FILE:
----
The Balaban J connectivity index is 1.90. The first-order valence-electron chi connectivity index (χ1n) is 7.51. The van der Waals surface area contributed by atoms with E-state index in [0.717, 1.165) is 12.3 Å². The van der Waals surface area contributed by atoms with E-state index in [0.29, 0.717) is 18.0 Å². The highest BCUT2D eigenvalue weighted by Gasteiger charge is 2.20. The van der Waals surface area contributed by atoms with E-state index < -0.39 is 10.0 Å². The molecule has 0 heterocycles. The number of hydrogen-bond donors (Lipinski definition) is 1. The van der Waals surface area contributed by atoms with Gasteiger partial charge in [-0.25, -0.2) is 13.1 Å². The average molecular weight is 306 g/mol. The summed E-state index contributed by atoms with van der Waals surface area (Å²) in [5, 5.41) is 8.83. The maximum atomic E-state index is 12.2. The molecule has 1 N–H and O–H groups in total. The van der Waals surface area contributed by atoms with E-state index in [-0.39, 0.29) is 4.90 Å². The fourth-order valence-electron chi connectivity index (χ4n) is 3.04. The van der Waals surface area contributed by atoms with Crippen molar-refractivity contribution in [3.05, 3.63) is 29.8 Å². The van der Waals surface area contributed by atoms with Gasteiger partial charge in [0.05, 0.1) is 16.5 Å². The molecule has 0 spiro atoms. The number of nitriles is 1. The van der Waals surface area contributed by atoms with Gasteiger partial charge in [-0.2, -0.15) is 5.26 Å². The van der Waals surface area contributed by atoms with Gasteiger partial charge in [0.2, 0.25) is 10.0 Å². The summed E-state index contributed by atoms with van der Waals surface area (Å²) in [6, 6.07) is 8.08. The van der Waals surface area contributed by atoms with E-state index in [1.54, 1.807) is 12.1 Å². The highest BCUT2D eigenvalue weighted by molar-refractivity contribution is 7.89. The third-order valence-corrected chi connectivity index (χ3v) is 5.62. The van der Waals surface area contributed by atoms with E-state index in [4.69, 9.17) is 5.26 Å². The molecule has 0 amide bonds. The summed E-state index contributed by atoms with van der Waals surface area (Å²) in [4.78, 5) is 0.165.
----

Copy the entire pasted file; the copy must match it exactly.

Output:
The Balaban J connectivity index is 1.90. The first-order valence-electron chi connectivity index (χ1n) is 7.51. The van der Waals surface area contributed by atoms with E-state index in [0.717, 1.165) is 12.3 Å². The van der Waals surface area contributed by atoms with E-state index in [0.29, 0.717) is 18.0 Å². The highest BCUT2D eigenvalue weighted by Gasteiger charge is 2.20. The van der Waals surface area contributed by atoms with E-state index < -0.39 is 10.0 Å². The molecule has 0 heterocycles. The number of hydrogen-bond donors (Lipinski definition) is 1. The van der Waals surface area contributed by atoms with Gasteiger partial charge in [-0.25, -0.2) is 13.1 Å². The average molecular weight is 306 g/mol. The summed E-state index contributed by atoms with van der Waals surface area (Å²) in [5, 5.41) is 8.83. The maximum atomic E-state index is 12.2. The molecule has 1 N–H and O–H groups in total. The van der Waals surface area contributed by atoms with E-state index in [-0.39, 0.29) is 4.90 Å². The fourth-order valence-electron chi connectivity index (χ4n) is 3.04. The van der Waals surface area contributed by atoms with Crippen molar-refractivity contribution in [3.05, 3.63) is 29.8 Å². The van der Waals surface area contributed by atoms with Gasteiger partial charge in [0.05, 0.1) is 16.5 Å². The molecule has 0 spiro atoms. The number of nitriles is 1. The van der Waals surface area contributed by atoms with Gasteiger partial charge in [-0.2, -0.15) is 5.26 Å². The van der Waals surface area contributed by atoms with Gasteiger partial charge in [0.2, 0.25) is 10.0 Å². The summed E-state index contributed by atoms with van der Waals surface area (Å²) in [6, 6.07) is 8.08. The van der Waals surface area contributed by atoms with E-state index in [1.54, 1.807) is 12.1 Å². The highest BCUT2D eigenvalue weighted by molar-refractivity contribution is 7.89. The third-order valence-corrected chi connectivity index (χ3v) is 5.62. The van der Waals surface area contributed by atoms with E-state index in [4.69, 9.17) is 5.26 Å². The molecule has 0 amide bonds. The summed E-state index contributed by atoms with van der Waals surface area (Å²) in [4.78, 5) is 0.165.